More Tracking for Workers’ Compensation Costs

Last week we looked at setting up QuickBooks to track Workers’ Compensation costs as we did payroll. The result was a nice report showing the hours and amounts employees had worked. Using the data on this report could help make workers’ compensation reports much easier to prepare.

Let’s look at some more benefits that QuickBooks offers when we track workers’ compensation costs.

If you track projects or jobs at all, additional setup will get the workers’ compensation costs into the expenses associated with the project involved.

The first step in this process is to be sure the preference is selected. The “Job Costing, Class and item tracking for paycheck expenses” option must be checked. Workers’ compensation would be considered a paycheck expense.

Note the selected area in the Earnings section of the paycheck shown above. We have the ability to set the workers’ compensation code. We fill in the Customer:Job selection. And we specify what work the employee was doing, by selecting a service item.

In this case, Michael Wilhite did framing (service item) for Chris Baker’s Family Room (Customer:Job) and the workers comp code for that is 5645.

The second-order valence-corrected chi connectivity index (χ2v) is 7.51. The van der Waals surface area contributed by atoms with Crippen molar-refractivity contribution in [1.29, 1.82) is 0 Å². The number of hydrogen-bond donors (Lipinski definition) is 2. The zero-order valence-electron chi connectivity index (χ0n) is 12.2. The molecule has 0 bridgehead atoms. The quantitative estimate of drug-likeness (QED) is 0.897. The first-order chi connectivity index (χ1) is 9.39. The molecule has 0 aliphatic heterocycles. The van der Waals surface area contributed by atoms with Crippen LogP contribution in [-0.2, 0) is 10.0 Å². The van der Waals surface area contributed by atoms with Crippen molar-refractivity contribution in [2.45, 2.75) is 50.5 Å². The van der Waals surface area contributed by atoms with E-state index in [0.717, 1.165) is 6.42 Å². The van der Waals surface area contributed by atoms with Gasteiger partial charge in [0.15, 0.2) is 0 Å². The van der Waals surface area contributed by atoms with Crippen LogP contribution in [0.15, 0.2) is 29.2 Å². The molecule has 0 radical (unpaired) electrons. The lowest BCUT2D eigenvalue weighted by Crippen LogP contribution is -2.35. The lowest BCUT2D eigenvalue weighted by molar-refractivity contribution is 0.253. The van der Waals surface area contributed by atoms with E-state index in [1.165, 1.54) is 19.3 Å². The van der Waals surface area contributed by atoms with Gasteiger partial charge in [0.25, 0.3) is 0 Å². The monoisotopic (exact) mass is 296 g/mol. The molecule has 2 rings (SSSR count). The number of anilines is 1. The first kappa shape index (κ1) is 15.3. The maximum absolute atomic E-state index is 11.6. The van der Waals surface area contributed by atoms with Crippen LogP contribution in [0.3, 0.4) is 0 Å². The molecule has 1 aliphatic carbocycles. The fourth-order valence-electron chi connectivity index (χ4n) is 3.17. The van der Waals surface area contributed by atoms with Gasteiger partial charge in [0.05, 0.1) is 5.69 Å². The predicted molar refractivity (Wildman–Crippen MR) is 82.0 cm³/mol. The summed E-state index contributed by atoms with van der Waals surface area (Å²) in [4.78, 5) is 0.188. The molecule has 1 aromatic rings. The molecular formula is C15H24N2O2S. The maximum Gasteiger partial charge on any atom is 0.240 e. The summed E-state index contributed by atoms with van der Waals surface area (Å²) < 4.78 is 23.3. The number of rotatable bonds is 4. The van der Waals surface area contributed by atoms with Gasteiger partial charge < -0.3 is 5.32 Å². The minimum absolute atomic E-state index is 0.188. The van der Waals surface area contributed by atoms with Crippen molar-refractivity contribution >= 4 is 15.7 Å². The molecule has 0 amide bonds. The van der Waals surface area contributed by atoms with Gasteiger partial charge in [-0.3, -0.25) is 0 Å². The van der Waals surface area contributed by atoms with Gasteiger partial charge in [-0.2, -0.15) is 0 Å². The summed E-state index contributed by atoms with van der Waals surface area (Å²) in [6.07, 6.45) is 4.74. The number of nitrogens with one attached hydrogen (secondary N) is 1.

Let’s see what that does for us on a report tracking the costs of this project.

Above is a portion of the Job Profitability Detail report for this project. There is a cost for the framing portion of the job. This cost is the paycheck we created for Michael Wilhite.

Let’s examine the details of that framing cost.

The detail report of the framing expenses does not specifically label all the individual lines of expense. But they all come from the same paycheck, they are just different components of that transaction.

The $123.23 expense line is the workers’ compensation expense associated with this Chris Baker project so far. It comes from the one paycheck we created earlier.

While the required information to create this kind of expense tracking can be done from the paycheck, as we did, it is more often entered into the weekly time sheet.

You can see from the screenshot that all the same information that appeared in the paycheck appears here in the weekly timesheet. The timesheet is especially helpful if a number of different projects were worked on during the week.

Once saved, the time from the weekly timesheet directly imports into paycheck creation, so it doesn’t need to be entered twice.

Hector Garcia, CPA
Certified Advanced QuickBooks ProAdvisor
12401 Orange Drive #136
Davie, FL 33330
954-414-1524
hector@garciacpa.com

Hector Garcia

Hector Garcia

Hector Garcia is a CPA and QuickBooks Consultant.
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